|(10)||(PsFr A24; Kohnen 2017a: 48; b: 314)|
|Miltsa me, drihten, hæl mine sawle, forðon me hreoweð nu þæt ic firene on ðe fremede geneahhige.|
|‘Take pity on me, Lord, cure my soul, because I now repent that I committed wicked deeds against you in abundance.’|
These cases do not correspond to the functional profile outlined above unless we accept God in the role of the offended. Kohnen argues that such instances constitute acts of repentance or penitence but not apologies. Moreover, all such examples appear in documents with a Christian background. They are not attested in the Germanic literature with a non-Christian background, as for instance in the heroic literature or in the Anglo-Saxon Chronicle. He concludes that in an Anglo-Saxon warrior society, apologizing seems to have been unnecessary or even inappropriate.
Heroes do not seem to apologise. (…) It seems that in Anglo-Saxon society a transgression was either expunged by vengeance and retribution or by a payment specified in the several law codes. Once this was done, there was no need for further action. Apparently, there was no space for a speech act whose aim it might have been to regulate and rebalance the intersubjective relationship between people once the objective circumstances had been restored and the regulations had been followed. (Kohnen 2017a: 49; see also Kohnen 2017b: 313)
Kohnen also notes that the Old English precursor of the adjective sorry, i.e. sarig, never collocates with a first-person pronoun (Kohnen 2017a: 48).
Williams (2018) investigates the concept of sincerity in Medieval English language and literature, and he also describes the origins of the Present-day apology as speech acts originally addressed to God and only later extended to fellow Christians. Devotional confessions were acts in the process of asking for forgiveness and reconciliation with God.
As we simply do not have evidence for what we might describe as ‘everyday’ Old English, one cannot prove that your average Anglo-Saxon (whatever that means) would not have expressed their being ‘sorry’ as a way of maintaining sociability after having accidentally knocked into someone on a footpath (for example). However, given what evidence the many OE texts we do have provide, it seems certain to me that to do so would probably have sounded very strange to an Anglo-Saxon. (Williams 2018: 127–8)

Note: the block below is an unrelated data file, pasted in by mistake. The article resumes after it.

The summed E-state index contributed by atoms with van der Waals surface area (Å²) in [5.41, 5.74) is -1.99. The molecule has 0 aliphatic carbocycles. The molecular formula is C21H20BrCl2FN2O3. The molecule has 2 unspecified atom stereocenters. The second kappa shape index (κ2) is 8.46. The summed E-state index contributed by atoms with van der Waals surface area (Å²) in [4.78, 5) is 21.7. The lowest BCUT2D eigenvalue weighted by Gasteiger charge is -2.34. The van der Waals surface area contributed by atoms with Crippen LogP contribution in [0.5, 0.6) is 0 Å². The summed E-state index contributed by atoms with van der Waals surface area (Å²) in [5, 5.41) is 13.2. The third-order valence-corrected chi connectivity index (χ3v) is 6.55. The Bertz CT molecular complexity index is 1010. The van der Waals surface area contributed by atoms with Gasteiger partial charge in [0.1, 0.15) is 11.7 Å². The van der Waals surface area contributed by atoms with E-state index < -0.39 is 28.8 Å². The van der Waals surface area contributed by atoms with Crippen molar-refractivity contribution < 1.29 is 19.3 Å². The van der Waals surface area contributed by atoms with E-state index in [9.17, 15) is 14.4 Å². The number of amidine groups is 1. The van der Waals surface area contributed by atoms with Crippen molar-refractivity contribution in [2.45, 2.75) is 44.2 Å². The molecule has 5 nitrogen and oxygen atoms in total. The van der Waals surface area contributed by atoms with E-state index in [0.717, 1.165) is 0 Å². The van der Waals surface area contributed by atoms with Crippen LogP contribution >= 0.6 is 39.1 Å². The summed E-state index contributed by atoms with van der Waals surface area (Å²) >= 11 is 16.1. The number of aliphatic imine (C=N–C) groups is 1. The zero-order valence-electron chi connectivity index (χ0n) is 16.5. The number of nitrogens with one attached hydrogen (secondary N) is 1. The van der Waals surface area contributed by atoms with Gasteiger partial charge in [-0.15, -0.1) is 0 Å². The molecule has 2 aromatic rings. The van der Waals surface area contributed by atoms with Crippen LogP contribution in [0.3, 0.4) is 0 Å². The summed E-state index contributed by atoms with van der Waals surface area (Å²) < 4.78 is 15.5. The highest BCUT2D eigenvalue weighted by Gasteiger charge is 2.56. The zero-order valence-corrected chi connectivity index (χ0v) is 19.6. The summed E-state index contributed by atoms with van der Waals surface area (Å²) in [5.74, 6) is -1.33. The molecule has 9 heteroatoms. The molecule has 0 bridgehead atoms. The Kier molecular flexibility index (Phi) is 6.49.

He also stresses that apologies do not occur in Old English literary narratives. Heroic warriors do not apologize. Situations of reconciliation and forgiveness are rare. And even in saints’ lives there are no apologies. The heathen tyrant does not apologize for his misdeeds even when he is converted to Christianity by the saint. It was in the homilies and penitentials that sincere forgiveness was introduced in communication with God. It certainly seems prudent to follow Kohnen’s and Williams’ example to be cautious with far reaching conclusions about the non-existence of apologies in Old English, but the combined evidence of their research suggests that apologies in the modern sense did probably not exist.
The Christian act of penitence and repentance can thus be seen as a pre-cursor of the modern apology, or – as I would like to argue – as the first stage in the development of apologies. It is a speech act with considerable weight. It is addressed directly to God and an admission of what the speaker sees as serious wrong-doing. It is an appeal to God to forgive his or her sins, and for these early Christians, serious consequences not only for the here and now but indeed for the afterlife as well hinged on whether or not God forgave them.
Such a speech act differs very considerably from an apologetic nod or a quick “sorry” after accidentally bumping into a stranger in a crowd of people but – as the following stages will show – the process of speech act attenuation ultimately leads from the former to the latter. At this first stage, the formulations are explicit and elaborate even if some phrases may have been used repeatedly and, therefore, been somewhat conventionalized. The available evidence suggests that in Old English and in Middle English these acts of repentance or penitence – or proto-apologies – did not co-exist with apologies in our modern sense.
As a second step in the development, an act of repentance is addressed not to God but to a fellow Christian. The offence itself is no longer a sin in the religious sense but a transgression against a fellow human being. Kohnen (2017a: 50) quotes a reference to such a “pre-apology”, as he calls it, from an Anglo-Saxon religious instruction.
|(11)||(LibSc C 15; Kohnen 2017a: 50)|
|Humilitas est si quando peccauerit in te frater tuus antequam ille peniteat indulseris ei|
|eadmodnyss ys gif þænne syngað on þe broþor þin ærþam þe he behreowsige þu forgifst him.|
|‘Humility is if, when your brother has sinned against you, you forgive him before he repents.’|
Kohnen (2017a: 50) notes, however, that for the Old English period there seems to be only little evidence of such acts of penitence addressed to fellow human beings rather than to God. Williams (2018: 120) also views apologies as “a secular appropriation of an originally devotional speech act that comes to form part of the linguistic-pragmatic repertoire of late medieval courtesy wherein religious devotion overlaps with sociability.”